Originally posted on Reddit. Lightly edited for grammar and clarity.

A short background: I graduated as a biology major in 2015, worked as an outpatient surgical assistant through 2019, then went to get my BSN, RN.

This BSN, RN program was accelerated, one year long, and designed for students with a past BS degree. I was well prepared for the NCLEX (I passed with minimum number of questions) and 100% of my cohort also passed on first try. Overall, it was a good program that got the job done.

Where I was duped....the BSN program fed straight into a three-year DNP program. I am almost done with the first year. At the start of the BSN portion, we were told NPs can “diagnose, treat, and prescribe” and I happen to be in a state with full independence. For an “older” student looking for career autonomy it sounded amazing! Now that I’ve done more research and have actually experienced NP school I feel like I was “led on”. I suppose some of that is my fault, but these schools are really good at making it seem like a good idea!

I’m frustrated with the curriculum. The pathophysiology is weak, weak, weak - I had more challenging biology/biochemistry in undergrad. We are often told which drugs/conditions/etc. we should NOT treat (e.g. don't ever prescribe digoxin on your own!) which I can appreciate as it is outside the scope of practice. However, being told what I can and cannot do has been the bane of my existence since I was a child. Furthermore, we are shown weird EKGs, talk about unique conditions, then are told “you don't need to know any of that”. Umm, then why am I here?! And the amount of times we are told to “refer” is bonkers. Anything outside of basic/stable warrants a referral...to an endocrinologist, neurologist, etc. for things I’m 100% certain a primary care MD could manage. I imagine these specialists would laugh at us! And the amount of time we spend on crap that is sooo elementary...patient with a muscle sprain? Lets talk about RICE ad nauseum even though children know to ice a sore leg. WTF. Oh, and we have weekly discussion boards with the MOST RIDICULOUS TOPICS!!! “Why is smoking bad and how does this affect your practice as an NP?” I wish I had trolled my professor and wrote about how smoking alleviates stress, encourages social behaviors, etc. No shit it's bad. Why aren't we doing case studies???? We are coddled beyond belief. Our health assessment final isn't called a “final” because its too scary sounding (????); instead its some god-awful, long acronym I can't remember right now.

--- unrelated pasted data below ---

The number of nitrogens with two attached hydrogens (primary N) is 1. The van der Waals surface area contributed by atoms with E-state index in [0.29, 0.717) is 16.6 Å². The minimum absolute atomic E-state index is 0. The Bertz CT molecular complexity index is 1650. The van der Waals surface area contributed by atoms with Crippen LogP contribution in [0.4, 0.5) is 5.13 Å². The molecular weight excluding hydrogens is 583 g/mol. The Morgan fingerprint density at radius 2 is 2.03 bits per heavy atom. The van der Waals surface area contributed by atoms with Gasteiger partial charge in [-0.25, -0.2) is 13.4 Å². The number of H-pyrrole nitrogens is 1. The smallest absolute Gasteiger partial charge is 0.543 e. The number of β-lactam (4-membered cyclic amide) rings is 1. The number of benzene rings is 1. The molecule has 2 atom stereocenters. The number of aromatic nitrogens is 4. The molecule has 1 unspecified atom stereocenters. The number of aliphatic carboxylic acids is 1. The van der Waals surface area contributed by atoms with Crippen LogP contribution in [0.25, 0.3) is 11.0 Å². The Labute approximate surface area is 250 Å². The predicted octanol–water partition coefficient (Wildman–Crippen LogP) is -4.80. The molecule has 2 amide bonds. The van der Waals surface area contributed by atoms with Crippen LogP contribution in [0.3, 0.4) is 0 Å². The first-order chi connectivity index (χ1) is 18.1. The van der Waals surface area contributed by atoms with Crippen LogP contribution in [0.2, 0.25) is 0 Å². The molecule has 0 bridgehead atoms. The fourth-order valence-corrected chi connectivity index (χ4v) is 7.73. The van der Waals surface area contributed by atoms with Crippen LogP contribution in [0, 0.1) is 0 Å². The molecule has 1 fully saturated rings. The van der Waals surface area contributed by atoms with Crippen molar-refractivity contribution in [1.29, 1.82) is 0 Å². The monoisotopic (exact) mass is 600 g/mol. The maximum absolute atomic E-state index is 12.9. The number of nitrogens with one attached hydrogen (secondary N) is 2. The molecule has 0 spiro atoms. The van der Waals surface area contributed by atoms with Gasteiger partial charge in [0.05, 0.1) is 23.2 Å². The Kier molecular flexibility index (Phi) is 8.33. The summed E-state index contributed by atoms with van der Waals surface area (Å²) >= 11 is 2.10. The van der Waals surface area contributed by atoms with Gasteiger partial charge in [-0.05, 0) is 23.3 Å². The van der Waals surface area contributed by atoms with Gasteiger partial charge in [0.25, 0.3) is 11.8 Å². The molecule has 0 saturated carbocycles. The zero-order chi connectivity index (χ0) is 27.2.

Sorry for the rant. I’m taking a leave of absence after this semester to study for the MCAT. I’ve wanted to be a doctor since I was a little girl but have never felt more strongly about it than now. I’m upset that I wasted time in this program, but am grateful I have a BSN/RN to fall back on.

I’m not sure what I’m expecting anyone reading this to say. Any MDs or med students have advice? Am I making the right decision? I hear studying for the MCAT can take 2,000 hours. I plan to start today! (Maybe during my boring ass NP lecture 🤪).